All Malvina could do was keep going. She continued studying and found she had a knack for speaking Spanish, along with English and Italian. She graduated from high school and began studying at the University of South Florida, Tampa.  “I knew when I started that I wanted to continue learning foreign languages.” She chose to study international affairs, but found herself desiring a formal education in law. She didn’t feel powerful enough to speak up about the inequalities and discrimination her parents and other immigrants faced. But if she knew the law, that might change things.

After an internship in Washington D.C., she formalized her decision to go to law school and become an immigration attorney. She got married, attended Western Michigan Cooley in Riverview, and soon after graduating, found out she was going to become a mom.

The following months were incredibly stressful. She worked part-time at a law office while studying for the Bar. At eight months pregnant with her daughter, Isabella, she took her Bar exam. “Isabella and I took the Bar exam together,” she says. She didn’t have much downtime. Soon after, Hurricane Irma began sweeping through the Caribbean. She realized the storm could be serious on September 9th and begged her husband and parents to evacuate to North Carolina with her, even though she was only a week away from her due date.

They drove to Asheville, spending thirteen hours on the road. They had only checked into their hotel for two hours when her water broke. She and her husband found a nearby hospital in the hotel lobby. Malvina was admitted at seven a.m. and gave birth at ten p.m. Fortunately, Hurricane Irma didn’t hit the Tampa Bay area as hard as everyone thought. Unfortunately, Malvina then faced an eighteen-hour car ride back to Florida only two days after giving birth. Eight days later, she found out she passed the Bar.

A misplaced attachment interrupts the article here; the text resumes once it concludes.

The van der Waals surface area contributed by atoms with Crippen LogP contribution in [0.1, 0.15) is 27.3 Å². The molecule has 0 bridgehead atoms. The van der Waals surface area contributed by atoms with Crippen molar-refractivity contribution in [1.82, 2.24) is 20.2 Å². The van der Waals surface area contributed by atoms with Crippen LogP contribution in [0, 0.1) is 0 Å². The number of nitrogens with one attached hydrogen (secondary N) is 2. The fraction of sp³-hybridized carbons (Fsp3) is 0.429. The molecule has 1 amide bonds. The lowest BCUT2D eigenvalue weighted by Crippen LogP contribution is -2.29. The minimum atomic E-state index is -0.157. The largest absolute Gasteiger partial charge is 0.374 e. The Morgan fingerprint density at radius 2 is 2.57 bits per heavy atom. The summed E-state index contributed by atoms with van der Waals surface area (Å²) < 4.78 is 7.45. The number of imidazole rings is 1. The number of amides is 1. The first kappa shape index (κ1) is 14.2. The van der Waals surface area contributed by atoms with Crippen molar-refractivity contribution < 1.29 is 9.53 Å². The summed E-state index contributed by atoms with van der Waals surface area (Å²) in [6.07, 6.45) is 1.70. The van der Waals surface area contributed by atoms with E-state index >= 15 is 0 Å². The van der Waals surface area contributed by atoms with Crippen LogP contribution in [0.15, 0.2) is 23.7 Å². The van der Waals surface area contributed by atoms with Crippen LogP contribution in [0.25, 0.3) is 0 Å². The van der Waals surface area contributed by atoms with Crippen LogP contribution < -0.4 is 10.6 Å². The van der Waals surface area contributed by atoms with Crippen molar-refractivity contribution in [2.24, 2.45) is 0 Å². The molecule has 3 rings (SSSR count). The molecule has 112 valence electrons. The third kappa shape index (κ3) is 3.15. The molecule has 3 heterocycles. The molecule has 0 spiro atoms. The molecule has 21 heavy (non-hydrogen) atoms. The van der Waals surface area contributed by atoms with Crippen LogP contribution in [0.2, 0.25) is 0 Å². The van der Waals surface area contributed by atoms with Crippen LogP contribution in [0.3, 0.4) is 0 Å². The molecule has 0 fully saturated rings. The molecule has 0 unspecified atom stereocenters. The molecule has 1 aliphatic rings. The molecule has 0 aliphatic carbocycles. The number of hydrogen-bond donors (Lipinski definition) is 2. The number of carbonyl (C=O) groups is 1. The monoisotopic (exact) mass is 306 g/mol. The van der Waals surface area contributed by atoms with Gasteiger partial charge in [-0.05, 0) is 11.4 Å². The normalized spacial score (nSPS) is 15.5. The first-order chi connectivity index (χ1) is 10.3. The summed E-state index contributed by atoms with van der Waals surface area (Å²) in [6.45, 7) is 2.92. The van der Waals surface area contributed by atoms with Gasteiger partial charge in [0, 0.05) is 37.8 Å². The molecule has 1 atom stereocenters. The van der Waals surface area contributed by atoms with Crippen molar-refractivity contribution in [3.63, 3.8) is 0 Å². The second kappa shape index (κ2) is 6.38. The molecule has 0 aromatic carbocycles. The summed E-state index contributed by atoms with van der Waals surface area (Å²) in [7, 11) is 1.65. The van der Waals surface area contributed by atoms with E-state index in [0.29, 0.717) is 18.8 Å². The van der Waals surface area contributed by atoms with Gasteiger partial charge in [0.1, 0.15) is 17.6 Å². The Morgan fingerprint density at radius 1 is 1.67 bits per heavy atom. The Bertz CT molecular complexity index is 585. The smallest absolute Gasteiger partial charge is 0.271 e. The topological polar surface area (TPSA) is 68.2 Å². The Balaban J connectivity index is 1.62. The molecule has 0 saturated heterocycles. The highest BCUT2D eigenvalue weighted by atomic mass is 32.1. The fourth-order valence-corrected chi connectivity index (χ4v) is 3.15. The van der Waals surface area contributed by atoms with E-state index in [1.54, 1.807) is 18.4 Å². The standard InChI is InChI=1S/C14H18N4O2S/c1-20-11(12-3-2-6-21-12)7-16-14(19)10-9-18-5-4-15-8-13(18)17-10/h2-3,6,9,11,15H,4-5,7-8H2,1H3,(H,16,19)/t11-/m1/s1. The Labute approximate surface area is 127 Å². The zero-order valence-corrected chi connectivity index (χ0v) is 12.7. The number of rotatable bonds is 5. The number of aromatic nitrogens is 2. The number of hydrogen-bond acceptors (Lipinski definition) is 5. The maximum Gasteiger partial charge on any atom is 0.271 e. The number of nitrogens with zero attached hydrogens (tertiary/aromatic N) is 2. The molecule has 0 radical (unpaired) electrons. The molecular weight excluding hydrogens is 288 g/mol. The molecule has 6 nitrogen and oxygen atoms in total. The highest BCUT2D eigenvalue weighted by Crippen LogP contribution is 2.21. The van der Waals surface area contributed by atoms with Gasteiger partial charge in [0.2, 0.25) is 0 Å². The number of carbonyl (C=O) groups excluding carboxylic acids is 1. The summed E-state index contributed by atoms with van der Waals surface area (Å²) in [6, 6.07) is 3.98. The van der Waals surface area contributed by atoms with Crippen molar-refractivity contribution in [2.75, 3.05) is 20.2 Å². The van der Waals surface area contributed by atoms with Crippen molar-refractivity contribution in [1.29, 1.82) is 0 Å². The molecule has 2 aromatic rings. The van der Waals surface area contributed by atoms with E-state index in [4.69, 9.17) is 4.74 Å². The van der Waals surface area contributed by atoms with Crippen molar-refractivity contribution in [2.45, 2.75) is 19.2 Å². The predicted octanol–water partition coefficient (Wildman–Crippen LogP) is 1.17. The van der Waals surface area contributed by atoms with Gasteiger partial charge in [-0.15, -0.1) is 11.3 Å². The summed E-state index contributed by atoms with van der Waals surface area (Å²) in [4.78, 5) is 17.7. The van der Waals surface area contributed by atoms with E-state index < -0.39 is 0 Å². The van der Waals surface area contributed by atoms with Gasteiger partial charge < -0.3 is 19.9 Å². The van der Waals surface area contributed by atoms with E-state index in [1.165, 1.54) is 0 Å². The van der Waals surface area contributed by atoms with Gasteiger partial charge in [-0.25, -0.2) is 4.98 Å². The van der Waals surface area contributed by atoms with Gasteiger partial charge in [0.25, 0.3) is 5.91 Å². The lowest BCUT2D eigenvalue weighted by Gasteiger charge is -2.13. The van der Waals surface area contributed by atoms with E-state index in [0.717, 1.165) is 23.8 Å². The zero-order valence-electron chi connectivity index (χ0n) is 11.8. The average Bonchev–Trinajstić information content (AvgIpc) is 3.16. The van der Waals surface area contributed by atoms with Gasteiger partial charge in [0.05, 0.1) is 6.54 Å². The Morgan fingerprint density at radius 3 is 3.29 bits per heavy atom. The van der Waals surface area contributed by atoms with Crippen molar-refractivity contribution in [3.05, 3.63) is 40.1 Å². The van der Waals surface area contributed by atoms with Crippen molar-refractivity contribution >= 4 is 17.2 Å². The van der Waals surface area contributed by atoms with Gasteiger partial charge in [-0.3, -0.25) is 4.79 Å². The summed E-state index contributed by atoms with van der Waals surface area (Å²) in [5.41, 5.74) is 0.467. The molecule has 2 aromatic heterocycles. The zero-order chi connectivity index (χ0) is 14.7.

A former boss of hers had once worked at GLS and told Malvina there was an opening for an immigration attorney. Malvina was immediately excited about the job and interviewed with our Deputy Director, Lisa, who offered her the position the next day. “I was super ecstatic. That’s what I always wanted to do.” She began in our St. Pete office but transitioned to our new Wimauma office when it opened in January of 2019.

Malvina loves working for GLS because she is able to do what she always wanted to do – assist the immigrant community on a grant-funded project. Being able to assist immigrants who cannot otherwise afford to pay for a private attorney strengthened her belief that she could really make a difference. With rapidly changing immigration policies, there are days when all odds are against the clients. But each small victory has proven to be such deeply rewarding. There is nothing better than when a client expresses their deep gratitude for having made a difference in their life when they needed it the most, she says.

Currently, Malvina is fluent in Albanian, Spanish, English, and Italian. But she is also learning her husband’s native language, Hindi. The pandemic has been tough, especially as she is pregnant with her second child, but she says that sitting on an exercise ball has “saved” her life while working from home. Her second baby, a boy this time, is due on July 16th.

Thank you, Malvina, for choosing GLS! Your story is incredible, inspiring, and empowering. We are lucky to have a strong woman like you advocating for our immigrant clients. You have become a powerful force in helping them and we are so grateful for your work.